Former Falcons coach Jerry Glanville scoots up in his red couch chair. He is wearing $4,000 cowboy-style black and purple boots - one of the few things he remembers the cost of; he says he hasn't asked the price of anything since 1974 - with a black dress shirt, black shades, and black Levi's jeans held up by a belt with a large shiny gold buckle.
We're in the locker room at Mercedes-Benz Stadium, which Glanville admits looks very different from the one he spent Sundays in at the Georgia Dome and Atlanta-Fulton County Stadium, while coaching the Falcons from 1990-1993. He is surrounded by his former players: quarterback Chris Miller, linebackers Jessie Tuggle and Robert Lyles, and wide receiver Michael Haynes, who got together recently to discuss the 1991 Atlanta Falcons.
The 1991 Falcons were called a lot of things. Brash. Arrogant. Fun. And a number of versions of the word "swagger." But a recent 7-part YouTube series titled "The History of the Atlanta Falcons" may have coined the most apt nickname, calling the 1991 squad "the rudest team in NFL history".
The Falcons digital team took a deep dive in that season in the three-part series: 'The Rudest Team': The story of the 1991 Falcons will begin on YouTube with Part One: 'The Attitude' starting Tuesday at 7 p.m. You can watch using this link. The second and third installments will premiere on Wednesday and Thursday, respectively, at 7 p.m.
Seeing these former Falcons interact after all this time brought out some great stories.
One such tale was Tuggle speaking about how the 1991 season was a breakout year for him and what Glanville meant for his career. Just before he wraps up, Glanville interrupts to tell the group what he remembers about when he first met Tuggle, an undrafted linebacker out of Division II Valdosta State.
"I knew you were gonna make it," Glanville, 80, says at the edge of the seat, "when you showed up for camp, and you had on big overalls and no shirt!"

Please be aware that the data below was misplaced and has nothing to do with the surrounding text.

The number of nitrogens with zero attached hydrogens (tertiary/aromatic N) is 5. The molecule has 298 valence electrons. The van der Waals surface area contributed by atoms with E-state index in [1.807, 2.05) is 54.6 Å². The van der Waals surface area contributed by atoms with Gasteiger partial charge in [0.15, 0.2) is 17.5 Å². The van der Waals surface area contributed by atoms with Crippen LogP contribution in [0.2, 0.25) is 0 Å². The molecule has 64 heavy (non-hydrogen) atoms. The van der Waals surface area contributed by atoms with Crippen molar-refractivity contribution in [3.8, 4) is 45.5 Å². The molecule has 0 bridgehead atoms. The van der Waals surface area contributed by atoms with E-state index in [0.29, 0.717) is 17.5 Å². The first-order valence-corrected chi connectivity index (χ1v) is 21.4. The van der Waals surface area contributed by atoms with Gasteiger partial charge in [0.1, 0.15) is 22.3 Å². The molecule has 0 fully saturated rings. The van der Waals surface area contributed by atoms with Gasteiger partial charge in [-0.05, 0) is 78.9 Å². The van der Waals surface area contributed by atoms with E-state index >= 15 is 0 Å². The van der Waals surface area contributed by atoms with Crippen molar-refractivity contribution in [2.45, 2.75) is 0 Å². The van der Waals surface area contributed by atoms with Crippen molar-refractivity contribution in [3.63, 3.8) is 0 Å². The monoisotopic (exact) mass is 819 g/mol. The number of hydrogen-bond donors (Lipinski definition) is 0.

The group bursts into high-pitched laughter. Now Glanville is standing up with a smirk on his face, waiting for the laughter to die down, to ensure that everyone can clearly see and hear what he is about to say.
"This is a 300-pound man on a 5-foot-10-inch frame," Glanville says, "Do you remember that? I says, 'Hell, I gotta push this guy to the front!'"
Everyone bursts into laughter.
And that's Glanville, a man who thrives at the center of attention, is comfortable in his skin and never takes himself too seriously. The 1991 Falcons took on Glanville's persona and became one of the most memorable teams in NFL history. Not only because they were loaded with future All-Pros like Deion Sanders, Andre Rison and Brett Favre, but because of the way they approached every game.
"It wasn't that we were just the most exciting Falcon team," Haynes said. "We were the most exciting team in the NFL."
From a nightclub-like atmosphere in the locker room to a star-studded, celebrity-filled sideline, the 1991 Falcons brought excitement to Atlanta, and the NFL, like no team has since. Thirty years since that memorable season, Glanville and his crew have no regrets - other than not winning the Super Bowl, of course.
Thirty years later, Glanville, Miller, Haynes, Tuggle, and Lyles reunited to reflect on their historic season.
They discussed everything from fights on the second team bus to bulletproof vests on the Falcons' sidelines.
The night before the group gathered in the Falcons Locker room, they were in attendance as the Falcons took on the Carolina Panthers at Mercedes-Benz Stadium. The Falcons lost that game, 19-12, and Glanville left feeling unsatisfied. Not because of the Falcons' loss, but because of the way the teams played.
The Panthers had three drives of at least 15 plays, with only one ending in a touchdown; a far cry from Glanville's famous Red Gun offense that featured no routes shorter than 22 yards and was predicated on the deep ball. He despises long, meticulous drives so much that he famously said he would rather "take a stick in the eye" than watch Bill Walsh's famous West Coast offense that focused on short routes before taking the deep shot.